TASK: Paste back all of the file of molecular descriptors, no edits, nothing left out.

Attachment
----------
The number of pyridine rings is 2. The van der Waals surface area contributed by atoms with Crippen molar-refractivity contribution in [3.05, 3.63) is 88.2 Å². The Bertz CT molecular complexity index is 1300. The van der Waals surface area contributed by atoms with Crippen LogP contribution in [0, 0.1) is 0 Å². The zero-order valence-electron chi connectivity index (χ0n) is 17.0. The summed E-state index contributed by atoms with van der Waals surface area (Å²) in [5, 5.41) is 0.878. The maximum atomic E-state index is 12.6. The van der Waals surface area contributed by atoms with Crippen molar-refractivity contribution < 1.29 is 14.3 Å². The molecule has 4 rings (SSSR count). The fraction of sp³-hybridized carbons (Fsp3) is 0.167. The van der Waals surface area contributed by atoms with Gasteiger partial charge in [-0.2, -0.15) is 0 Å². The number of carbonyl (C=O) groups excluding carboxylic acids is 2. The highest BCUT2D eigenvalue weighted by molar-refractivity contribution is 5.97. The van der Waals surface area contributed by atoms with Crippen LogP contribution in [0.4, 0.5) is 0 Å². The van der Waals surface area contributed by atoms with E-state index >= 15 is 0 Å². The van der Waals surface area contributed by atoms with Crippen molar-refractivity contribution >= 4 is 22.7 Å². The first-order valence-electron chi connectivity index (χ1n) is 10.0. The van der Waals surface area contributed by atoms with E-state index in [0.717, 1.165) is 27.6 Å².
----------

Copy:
The number of pyridine rings is 2. The van der Waals surface area contributed by atoms with Crippen molar-refractivity contribution in [3.05, 3.63) is 88.2 Å². The Bertz CT molecular complexity index is 1300. The van der Waals surface area contributed by atoms with Crippen LogP contribution in [0, 0.1) is 0 Å². The zero-order valence-electron chi connectivity index (χ0n) is 17.0. The summed E-state index contributed by atoms with van der Waals surface area (Å²) in [5, 5.41) is 0.878. The maximum atomic E-state index is 12.6. The van der Waals surface area contributed by atoms with Crippen molar-refractivity contribution < 1.29 is 14.3 Å². The molecule has 4 rings (SSSR count). The fraction of sp³-hybridized carbons (Fsp3) is 0.167. The van der Waals surface area contributed by atoms with Gasteiger partial charge in [-0.2, -0.15) is 0 Å². The number of carbonyl (C=O) groups excluding carboxylic acids is 2. The highest BCUT2D eigenvalue weighted by molar-refractivity contribution is 5.97. The van der Waals surface area contributed by atoms with Crippen LogP contribution in [0.4, 0.5) is 0 Å². The van der Waals surface area contributed by atoms with E-state index >= 15 is 0 Å². The van der Waals surface area contributed by atoms with Crippen molar-refractivity contribution >= 4 is 22.7 Å². The first-order valence-electron chi connectivity index (χ1n) is 10.0. The van der Waals surface area contributed by atoms with E-state index in [0.717, 1.165) is 27.6 Å².